I hesitate to use the term values in a serious discussion of spirituality. That word has been co-opted by so many different groups that I’m not sure it has meaning anymore. It might be more effective to talk about character. That is, what kind of person do you intend to be? Because the character traits you develop will in fact determine many of the decisions you make. And your character grows out of what you truly value.
How important to you is honesty, or kindness? When you look at the life of Jesus, what do you perceive as the values, or the character traits, that shaped his mission?
As I follow the Gospel accounts of Jesus, I see some values that were prominent for him. For instance, he placed a high value on following through with our actions what we express with our words. For Jesus there was no inconsistency between belief and action. The term we use for that quality is integrity.
Mercy was more important to Jesus than the Law was. In fact, he saw mercy as the true completion of God’s law. The greatest commandments were to love God and one another; and any rule or system we follow should ultimately result in love for God and neighbor. If there’s ever a conflict between love and law, then love and mercy supersede any rule or system.
Trust was another huge issue in Jesus’ repertoire of topics. How many times did he say, “Don’t be afraid.” “Don’t worry.” “Why do you have so little faith?” In Jesus’ mind, God’s love for us was the constant in every equation. It was the reality of all realities.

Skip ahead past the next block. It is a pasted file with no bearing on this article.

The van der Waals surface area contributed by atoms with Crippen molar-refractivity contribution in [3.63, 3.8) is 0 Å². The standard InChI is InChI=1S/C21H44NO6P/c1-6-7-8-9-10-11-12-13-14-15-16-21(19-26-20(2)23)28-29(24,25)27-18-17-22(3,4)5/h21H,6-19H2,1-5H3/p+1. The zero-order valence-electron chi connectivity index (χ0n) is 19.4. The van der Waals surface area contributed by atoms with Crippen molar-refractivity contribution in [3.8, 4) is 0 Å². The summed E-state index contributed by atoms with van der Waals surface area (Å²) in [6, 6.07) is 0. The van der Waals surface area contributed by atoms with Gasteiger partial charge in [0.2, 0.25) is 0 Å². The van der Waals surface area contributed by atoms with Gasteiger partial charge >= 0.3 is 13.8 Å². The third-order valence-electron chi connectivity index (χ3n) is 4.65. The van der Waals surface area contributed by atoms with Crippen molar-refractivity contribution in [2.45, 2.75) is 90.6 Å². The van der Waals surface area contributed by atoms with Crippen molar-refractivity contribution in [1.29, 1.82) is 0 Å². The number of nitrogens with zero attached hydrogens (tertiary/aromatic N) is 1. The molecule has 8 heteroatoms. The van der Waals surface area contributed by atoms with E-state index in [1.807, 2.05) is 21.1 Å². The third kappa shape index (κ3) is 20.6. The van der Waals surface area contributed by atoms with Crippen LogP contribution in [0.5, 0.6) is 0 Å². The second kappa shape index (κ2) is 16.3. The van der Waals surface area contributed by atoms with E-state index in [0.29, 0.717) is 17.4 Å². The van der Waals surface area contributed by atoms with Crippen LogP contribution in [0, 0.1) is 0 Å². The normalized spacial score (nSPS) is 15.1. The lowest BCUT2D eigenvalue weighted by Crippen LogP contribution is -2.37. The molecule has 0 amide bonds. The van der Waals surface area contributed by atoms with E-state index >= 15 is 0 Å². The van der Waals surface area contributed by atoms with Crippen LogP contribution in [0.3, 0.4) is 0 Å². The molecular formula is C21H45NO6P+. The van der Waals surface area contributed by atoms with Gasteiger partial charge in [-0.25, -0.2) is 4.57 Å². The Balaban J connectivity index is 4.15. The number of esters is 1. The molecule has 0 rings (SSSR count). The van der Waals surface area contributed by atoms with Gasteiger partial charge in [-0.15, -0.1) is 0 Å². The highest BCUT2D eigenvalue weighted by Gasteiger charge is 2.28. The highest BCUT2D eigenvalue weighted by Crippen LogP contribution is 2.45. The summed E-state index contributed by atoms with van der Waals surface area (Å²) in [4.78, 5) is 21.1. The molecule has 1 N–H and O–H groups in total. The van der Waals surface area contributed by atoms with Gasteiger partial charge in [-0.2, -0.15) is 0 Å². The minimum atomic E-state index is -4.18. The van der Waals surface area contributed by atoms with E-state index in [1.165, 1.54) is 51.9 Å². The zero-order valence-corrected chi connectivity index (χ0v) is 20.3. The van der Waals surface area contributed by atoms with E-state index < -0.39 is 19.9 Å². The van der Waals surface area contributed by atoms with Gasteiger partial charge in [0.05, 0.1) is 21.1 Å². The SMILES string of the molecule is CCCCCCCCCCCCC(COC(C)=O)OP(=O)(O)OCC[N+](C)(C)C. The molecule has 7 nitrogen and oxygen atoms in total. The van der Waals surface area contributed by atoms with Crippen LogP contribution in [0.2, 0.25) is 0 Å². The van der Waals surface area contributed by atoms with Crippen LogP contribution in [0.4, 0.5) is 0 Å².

So if we take only these three qualities—integrity, mercy, and trust—and use them as standards, how will that affect our daily movements and choices?
Well, I can see how integrity can guide the way I use conversation. I try to say about a person only those things I would say directly to the person—which eliminates gossip, meanness, and unfair criticism.
If I embrace mercy as a guiding value, there’s no longer room in my personal system for revenge. This will affect everything from my political views to my attitude toward other drivers on the road.
And if I cultivate trust as if it were one of the most important aspects of my life, then my anxiety will lose a lot of its energy. Which will probably tone down my impatience and check any tendency to run over people with my own agenda.
What values are driving your decisions? I’m not talking about the values you think you should have but about the values you actually embrace from day to day. This is a tough question for me, and it reveals the areas of my life where there is not consistency between what I try to believe and how I behave.
Chris Lowney gives us some effective questions for exploring this in chapter 6 from Heroic Living: “What Kind of Person Will You Be?”:
What are some of the qualities of the people you most admire?
If someone followed you around for a typical week, what values would they say you embody?
What traits do you want to pass on to your children? What values do you want to stand for?
You can read the entire chapter here (if you are reading this via email you can find the chapter link on my blog):